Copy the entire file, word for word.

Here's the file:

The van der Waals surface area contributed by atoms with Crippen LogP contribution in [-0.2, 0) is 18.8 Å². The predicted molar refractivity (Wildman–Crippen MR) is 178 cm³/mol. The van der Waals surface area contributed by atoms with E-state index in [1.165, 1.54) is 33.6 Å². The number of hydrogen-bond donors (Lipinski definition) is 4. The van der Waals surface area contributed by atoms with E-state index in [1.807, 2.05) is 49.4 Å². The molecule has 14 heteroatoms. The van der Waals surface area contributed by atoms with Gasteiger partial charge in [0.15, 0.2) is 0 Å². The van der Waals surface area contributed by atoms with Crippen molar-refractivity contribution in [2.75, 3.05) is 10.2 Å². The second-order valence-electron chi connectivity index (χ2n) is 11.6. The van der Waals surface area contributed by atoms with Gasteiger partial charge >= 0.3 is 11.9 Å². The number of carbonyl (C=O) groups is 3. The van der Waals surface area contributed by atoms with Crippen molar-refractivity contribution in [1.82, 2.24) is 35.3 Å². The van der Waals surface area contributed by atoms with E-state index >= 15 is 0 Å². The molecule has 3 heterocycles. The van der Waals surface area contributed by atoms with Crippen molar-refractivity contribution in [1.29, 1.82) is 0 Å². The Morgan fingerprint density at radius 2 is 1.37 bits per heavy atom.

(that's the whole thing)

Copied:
The van der Waals surface area contributed by atoms with Crippen LogP contribution in [-0.2, 0) is 18.8 Å². The predicted molar refractivity (Wildman–Crippen MR) is 178 cm³/mol. The van der Waals surface area contributed by atoms with E-state index in [1.165, 1.54) is 33.6 Å². The number of hydrogen-bond donors (Lipinski definition) is 4. The van der Waals surface area contributed by atoms with E-state index in [1.807, 2.05) is 49.4 Å². The molecule has 14 heteroatoms. The van der Waals surface area contributed by atoms with Gasteiger partial charge in [0.15, 0.2) is 0 Å². The van der Waals surface area contributed by atoms with Crippen molar-refractivity contribution in [2.75, 3.05) is 10.2 Å². The second-order valence-electron chi connectivity index (χ2n) is 11.6. The van der Waals surface area contributed by atoms with Gasteiger partial charge >= 0.3 is 11.9 Å². The number of carbonyl (C=O) groups is 3. The van der Waals surface area contributed by atoms with Crippen molar-refractivity contribution in [1.82, 2.24) is 35.3 Å². The van der Waals surface area contributed by atoms with E-state index >= 15 is 0 Å². The molecule has 3 heterocycles. The van der Waals surface area contributed by atoms with Crippen molar-refractivity contribution in [1.29, 1.82) is 0 Å². The Morgan fingerprint density at radius 2 is 1.37 bits per heavy atom.